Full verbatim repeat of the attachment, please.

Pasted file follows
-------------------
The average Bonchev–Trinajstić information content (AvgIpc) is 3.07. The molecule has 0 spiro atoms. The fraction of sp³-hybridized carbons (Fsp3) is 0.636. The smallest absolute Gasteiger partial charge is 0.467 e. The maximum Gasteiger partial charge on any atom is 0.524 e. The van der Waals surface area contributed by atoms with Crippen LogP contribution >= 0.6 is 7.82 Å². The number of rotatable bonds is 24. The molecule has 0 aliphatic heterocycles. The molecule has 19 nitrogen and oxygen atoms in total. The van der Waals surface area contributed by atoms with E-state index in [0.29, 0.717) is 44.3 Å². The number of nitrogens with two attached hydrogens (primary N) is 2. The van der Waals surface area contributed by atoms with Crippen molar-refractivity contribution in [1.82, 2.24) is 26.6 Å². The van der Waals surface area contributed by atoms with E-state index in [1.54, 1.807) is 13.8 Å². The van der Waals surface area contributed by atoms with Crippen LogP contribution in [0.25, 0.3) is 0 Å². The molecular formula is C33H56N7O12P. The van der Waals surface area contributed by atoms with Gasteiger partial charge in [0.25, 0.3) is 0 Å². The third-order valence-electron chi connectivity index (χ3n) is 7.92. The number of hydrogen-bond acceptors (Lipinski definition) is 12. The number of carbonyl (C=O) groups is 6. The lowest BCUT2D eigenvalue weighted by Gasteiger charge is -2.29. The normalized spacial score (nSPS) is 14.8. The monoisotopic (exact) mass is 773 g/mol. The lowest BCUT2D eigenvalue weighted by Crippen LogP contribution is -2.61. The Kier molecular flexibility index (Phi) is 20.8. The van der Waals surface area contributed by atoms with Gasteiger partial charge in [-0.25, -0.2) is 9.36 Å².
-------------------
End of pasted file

The average Bonchev–Trinajstić information content (AvgIpc) is 3.07. The molecule has 0 spiro atoms. The fraction of sp³-hybridized carbons (Fsp3) is 0.636. The smallest absolute Gasteiger partial charge is 0.467 e. The maximum Gasteiger partial charge on any atom is 0.524 e. The van der Waals surface area contributed by atoms with Crippen LogP contribution >= 0.6 is 7.82 Å². The number of rotatable bonds is 24. The molecule has 0 aliphatic heterocycles. The molecule has 19 nitrogen and oxygen atoms in total. The van der Waals surface area contributed by atoms with E-state index in [0.29, 0.717) is 44.3 Å². The number of nitrogens with two attached hydrogens (primary N) is 2. The van der Waals surface area contributed by atoms with Crippen molar-refractivity contribution in [1.82, 2.24) is 26.6 Å². The van der Waals surface area contributed by atoms with E-state index in [1.54, 1.807) is 13.8 Å². The van der Waals surface area contributed by atoms with Crippen LogP contribution in [0.25, 0.3) is 0 Å². The molecular formula is C33H56N7O12P. The van der Waals surface area contributed by atoms with Gasteiger partial charge in [0.25, 0.3) is 0 Å². The third-order valence-electron chi connectivity index (χ3n) is 7.92. The number of hydrogen-bond acceptors (Lipinski definition) is 12. The number of carbonyl (C=O) groups is 6. The lowest BCUT2D eigenvalue weighted by Gasteiger charge is -2.29. The normalized spacial score (nSPS) is 14.8. The monoisotopic (exact) mass is 773 g/mol. The lowest BCUT2D eigenvalue weighted by Crippen LogP contribution is -2.61. The Kier molecular flexibility index (Phi) is 20.8. The van der Waals surface area contributed by atoms with Gasteiger partial charge in [-0.25, -0.2) is 9.36 Å².